Students’ Perceptions of Characteristics of Effective College Teachers: A Validity Study of a Teaching Evaluation Form Using a Mixed-Methods Analysis

Anthony J. Onwuegbuzie (University of South Florida)
Ann E. Witcher (University of Central Arkansas)
Kathleen M. T. Collins (University of Arkansas, Fayetteville)
Janet D. Filer Cheryl D. Wiedmaier Chris W. Moore (University of Central Arkansas)
This study used a multistage mixed-methods analysis to assess the content- related validity (i.e., item validity, sampling validity) and construct-related validity (i.e., substantive validity, structural validity, outcome validity, generalizability) of a teaching evaluation form (TEF) by examining students’ perceptions of characteristics of effective college teachers. Participants were 912 undergraduate and graduate students (10.7% of student body) from various academic majors enrolled at a public university.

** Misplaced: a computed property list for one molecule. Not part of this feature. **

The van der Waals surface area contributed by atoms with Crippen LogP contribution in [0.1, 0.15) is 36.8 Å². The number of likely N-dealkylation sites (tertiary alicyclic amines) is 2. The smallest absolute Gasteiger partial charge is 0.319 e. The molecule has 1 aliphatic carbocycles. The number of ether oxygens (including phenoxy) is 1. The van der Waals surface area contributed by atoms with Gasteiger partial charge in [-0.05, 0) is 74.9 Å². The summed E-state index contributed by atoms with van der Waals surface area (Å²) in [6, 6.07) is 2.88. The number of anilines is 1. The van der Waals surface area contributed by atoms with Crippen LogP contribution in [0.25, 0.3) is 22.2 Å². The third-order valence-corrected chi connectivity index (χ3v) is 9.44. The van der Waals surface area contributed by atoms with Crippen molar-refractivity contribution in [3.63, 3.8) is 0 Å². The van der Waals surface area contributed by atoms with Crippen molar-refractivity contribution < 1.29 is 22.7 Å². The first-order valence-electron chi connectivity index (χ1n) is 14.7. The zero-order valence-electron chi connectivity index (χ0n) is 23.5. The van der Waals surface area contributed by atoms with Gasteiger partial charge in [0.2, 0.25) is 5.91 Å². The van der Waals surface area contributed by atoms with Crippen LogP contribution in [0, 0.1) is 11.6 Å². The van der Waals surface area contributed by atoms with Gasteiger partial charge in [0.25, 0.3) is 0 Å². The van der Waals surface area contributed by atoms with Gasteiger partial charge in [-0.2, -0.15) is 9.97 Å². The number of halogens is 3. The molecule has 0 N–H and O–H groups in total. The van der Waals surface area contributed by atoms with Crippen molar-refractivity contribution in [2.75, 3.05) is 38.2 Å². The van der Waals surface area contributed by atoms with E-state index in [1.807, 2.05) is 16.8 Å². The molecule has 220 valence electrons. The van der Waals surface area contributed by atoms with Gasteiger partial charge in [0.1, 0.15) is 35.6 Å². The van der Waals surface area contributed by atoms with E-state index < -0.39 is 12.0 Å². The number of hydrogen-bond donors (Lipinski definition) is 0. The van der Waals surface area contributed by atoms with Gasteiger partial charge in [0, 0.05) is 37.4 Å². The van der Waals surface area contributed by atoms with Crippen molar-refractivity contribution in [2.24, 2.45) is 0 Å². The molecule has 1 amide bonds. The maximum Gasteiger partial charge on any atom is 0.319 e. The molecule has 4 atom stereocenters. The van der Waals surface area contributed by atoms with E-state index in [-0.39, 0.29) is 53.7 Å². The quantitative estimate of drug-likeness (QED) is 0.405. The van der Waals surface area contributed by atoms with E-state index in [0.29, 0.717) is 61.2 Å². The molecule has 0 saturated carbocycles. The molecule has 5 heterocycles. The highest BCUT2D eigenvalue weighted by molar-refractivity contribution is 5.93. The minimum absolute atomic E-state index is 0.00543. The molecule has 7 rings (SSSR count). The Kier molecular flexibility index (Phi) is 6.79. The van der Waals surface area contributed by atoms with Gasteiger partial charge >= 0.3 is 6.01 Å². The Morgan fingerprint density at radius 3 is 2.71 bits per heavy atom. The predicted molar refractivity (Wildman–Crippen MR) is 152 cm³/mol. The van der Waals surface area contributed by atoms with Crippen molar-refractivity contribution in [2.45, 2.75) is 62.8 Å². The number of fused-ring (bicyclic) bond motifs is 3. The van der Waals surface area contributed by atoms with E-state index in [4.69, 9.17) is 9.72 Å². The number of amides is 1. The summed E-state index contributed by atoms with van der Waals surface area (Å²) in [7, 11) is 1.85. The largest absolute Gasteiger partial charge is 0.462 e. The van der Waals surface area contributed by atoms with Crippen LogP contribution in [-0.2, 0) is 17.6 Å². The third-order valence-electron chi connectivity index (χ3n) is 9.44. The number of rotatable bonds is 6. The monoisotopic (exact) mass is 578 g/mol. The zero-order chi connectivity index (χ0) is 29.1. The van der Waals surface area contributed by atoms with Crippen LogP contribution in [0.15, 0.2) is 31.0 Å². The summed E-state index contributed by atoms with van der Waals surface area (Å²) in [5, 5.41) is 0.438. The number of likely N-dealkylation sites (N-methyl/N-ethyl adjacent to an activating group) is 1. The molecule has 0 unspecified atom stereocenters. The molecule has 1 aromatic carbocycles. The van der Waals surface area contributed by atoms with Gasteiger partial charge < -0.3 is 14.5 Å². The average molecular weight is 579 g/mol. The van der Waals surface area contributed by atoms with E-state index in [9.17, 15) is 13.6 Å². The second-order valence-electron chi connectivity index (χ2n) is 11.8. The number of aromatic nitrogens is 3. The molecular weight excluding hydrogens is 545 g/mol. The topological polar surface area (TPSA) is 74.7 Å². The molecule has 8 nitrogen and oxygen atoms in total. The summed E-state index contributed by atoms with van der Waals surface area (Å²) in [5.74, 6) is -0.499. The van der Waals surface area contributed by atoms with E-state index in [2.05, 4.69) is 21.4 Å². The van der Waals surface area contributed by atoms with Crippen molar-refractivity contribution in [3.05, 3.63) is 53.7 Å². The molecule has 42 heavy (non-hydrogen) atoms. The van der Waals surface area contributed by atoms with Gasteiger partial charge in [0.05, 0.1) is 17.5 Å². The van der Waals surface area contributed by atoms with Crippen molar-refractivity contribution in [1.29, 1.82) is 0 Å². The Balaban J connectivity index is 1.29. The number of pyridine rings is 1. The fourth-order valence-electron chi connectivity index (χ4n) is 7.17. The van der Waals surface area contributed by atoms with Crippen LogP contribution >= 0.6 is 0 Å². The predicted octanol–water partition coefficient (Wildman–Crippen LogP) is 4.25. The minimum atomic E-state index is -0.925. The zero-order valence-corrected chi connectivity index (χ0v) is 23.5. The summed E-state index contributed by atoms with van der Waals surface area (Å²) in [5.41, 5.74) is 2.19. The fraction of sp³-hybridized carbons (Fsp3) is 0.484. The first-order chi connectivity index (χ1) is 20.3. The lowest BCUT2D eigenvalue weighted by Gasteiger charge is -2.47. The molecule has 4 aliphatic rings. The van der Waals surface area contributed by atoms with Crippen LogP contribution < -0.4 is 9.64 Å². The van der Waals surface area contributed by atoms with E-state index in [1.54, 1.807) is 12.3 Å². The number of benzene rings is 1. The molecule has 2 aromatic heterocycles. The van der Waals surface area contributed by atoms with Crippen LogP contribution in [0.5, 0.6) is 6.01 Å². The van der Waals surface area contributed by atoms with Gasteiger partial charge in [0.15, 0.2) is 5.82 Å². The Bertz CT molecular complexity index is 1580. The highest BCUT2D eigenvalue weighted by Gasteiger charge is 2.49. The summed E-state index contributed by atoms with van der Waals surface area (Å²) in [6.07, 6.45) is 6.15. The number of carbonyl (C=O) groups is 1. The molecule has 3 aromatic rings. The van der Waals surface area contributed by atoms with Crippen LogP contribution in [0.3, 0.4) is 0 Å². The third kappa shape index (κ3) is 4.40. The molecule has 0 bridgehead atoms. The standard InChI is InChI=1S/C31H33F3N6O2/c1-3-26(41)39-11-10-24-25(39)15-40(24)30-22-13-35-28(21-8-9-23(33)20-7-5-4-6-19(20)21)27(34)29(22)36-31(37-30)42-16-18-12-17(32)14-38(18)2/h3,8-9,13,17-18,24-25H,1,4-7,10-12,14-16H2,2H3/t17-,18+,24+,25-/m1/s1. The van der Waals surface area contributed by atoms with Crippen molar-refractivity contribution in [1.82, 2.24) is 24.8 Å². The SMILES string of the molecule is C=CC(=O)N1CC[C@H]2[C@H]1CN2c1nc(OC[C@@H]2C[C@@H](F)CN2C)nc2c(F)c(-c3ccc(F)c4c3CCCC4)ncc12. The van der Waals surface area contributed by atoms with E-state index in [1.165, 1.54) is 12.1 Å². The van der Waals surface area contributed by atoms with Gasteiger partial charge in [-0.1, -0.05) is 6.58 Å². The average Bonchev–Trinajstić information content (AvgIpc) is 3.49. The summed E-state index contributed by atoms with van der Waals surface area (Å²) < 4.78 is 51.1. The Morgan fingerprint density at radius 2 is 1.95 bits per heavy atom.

A sequential mixed-methods analysis led to the development of the CARE-RESPECTED Model of Teaching Evaluation, which represented characteristics that students considered to reflect effective college teaching—comprising four meta-themes (communicator, advocate, responsible, empowering) and nine themes (responsive, enthusiast, student centered, professional, expert, connector, transmitter, ethical, and director). Three of the most prevalent themes were not represented by any of the TEF items; also, endorsement of most themes varied by student attribute (e.g., gender, age), calling into question the content- and construct-related validity of the TEF scores.
K EYWORDS: college teaching, mixed methods, teaching evaluation form, validity

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